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The Gin Diaries #1

by Gus Krider about a year ago in student travel

Originally Published in 2016

The Gin Diaries #1 originally ran in CSULB's Long Beach Union Weekly

It could only be described as too easy to get shipped off like this, I am not even sure it was my own idea anymore. I was a kid raised in Fresno, and I worked my ass off to get to Long Beach. I hadn’t even been there a year when a cute little local girl convinced me to take her to Europe.

Now I am heading there, full of fear, a little loathing, and imagining myself as a Hunter S. Thompson character. Don’t worry I’m not alone out there; the part of Hunter’s fat lawyer/companion will be played by the aforementioned cute Long Beach local. CSULB’s own President’s Scholar, self-appointed princess, and master manipulator, whose name is unimportant. I am Augustus R. Krider and you are reading the first installment of The Gin Diaries.

That’s right we’re going abroad, to The University of Coventry, in Coventry, England. Our term starts this September and I’ll be writing about it every other week. However since we haven’t left yet I’m going to write about what it takes to go abroad at CSULB. Meaning…nothing. Studying abroad is ridiculously easy. It is scary how bad the CSU system is willing to pawn slackers like me onto unsuspecting nations.

My study abroad experience started when the princess told me we were going. In the same manner of which she tells me to go to the store, or to do something involving her sister. I had no choice. I then told my parents; my mom was concerned of course, but when are moms not? My dad however, told me that the Navy would send me abroad for free, and even pay me money to go. Then he pulled a box of condoms out of a CVS bag and told me “it’s this or the Navy child.” Now I in no big way needed that lecture, or their consent to go, and I’m not sure that I even got it, but I was really just laying the ground work for the money ask that was coming in a few months.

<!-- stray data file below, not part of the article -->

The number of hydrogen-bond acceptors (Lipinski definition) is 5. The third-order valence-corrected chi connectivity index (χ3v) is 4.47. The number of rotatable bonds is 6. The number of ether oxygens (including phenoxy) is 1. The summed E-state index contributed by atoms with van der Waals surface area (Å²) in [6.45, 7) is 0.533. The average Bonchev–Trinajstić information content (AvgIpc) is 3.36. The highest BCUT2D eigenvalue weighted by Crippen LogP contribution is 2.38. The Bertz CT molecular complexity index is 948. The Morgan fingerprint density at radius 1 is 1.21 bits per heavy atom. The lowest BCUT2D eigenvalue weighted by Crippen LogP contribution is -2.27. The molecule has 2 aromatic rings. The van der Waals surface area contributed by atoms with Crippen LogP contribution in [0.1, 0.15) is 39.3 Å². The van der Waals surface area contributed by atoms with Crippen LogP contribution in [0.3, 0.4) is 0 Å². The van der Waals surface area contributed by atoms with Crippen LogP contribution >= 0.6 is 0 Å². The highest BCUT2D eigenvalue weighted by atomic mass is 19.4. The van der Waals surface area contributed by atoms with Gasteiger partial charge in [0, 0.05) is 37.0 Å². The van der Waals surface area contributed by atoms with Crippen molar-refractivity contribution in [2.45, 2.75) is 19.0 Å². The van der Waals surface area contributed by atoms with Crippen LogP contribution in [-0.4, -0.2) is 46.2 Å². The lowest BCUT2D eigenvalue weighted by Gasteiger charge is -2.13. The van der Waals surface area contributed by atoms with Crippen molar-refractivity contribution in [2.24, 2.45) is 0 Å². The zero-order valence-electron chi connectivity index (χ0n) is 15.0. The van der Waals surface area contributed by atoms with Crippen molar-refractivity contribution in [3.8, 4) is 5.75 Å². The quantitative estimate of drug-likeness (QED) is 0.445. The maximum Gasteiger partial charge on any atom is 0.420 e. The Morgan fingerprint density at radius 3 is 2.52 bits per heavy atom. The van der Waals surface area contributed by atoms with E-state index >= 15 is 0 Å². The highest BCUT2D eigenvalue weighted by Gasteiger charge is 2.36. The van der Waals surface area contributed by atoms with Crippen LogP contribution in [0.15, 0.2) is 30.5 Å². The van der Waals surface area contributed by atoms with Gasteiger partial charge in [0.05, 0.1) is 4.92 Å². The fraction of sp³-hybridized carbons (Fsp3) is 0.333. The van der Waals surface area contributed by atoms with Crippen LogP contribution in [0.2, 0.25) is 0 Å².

Going abroad isn’t as expensive as you might expect. There are some obvious hurdles like flights, but student aid and scholarships transfer. Also you have to pay rent and buy food no matter where you are, so those expenses are frankly no excuse not to go. I’m sorry, but there are few places where you wont find better deals than the Southern California rent so many of us are beholden to. Also the ASI gave both the princess and I a thousand dollars scholarship each, just for going abroad. Easiest money I ever made without driving to the house of a grandparent.

So once you decide to go overseas, you have to apply. Another incredibly easy step, the folks inside our study abroad office helped me through the whole process. The hardest step to the application is the essay. “Why do you want to go abroad?” For this, the essay can be answered in any way. I want to go meet English people. I want to go earn my knighthood so that I can force all the lifeguards that work for me in the summer to call me Sir Augustus of the English Channel, because I am going to rescue a drowning Lord. I want to go find the cave of Merlin and use his powers to resurrect all the dead Beatles and force them to admit that Lucy in the Sky with Diamonds is about LSD. All of these are good answers, almost anything can be said about going abroad, but the essay is still hard, because you can’t tell the truth. The essay I couldn’t write I’ve made a column for, entitled the Gin Diaries: it goes like this, I am a 19 year old who wants to get blasted in England with English spirits. I can’t do it legally here, so goodbye contraband Rum and Coke, my Long Beach staple food. Hello Gin, I’ve planned carefully, my flight leaves soon, we will be together in no time.

That’s my story, I hope the next has more boozing in it, until next time.

student travel

Gus Krider

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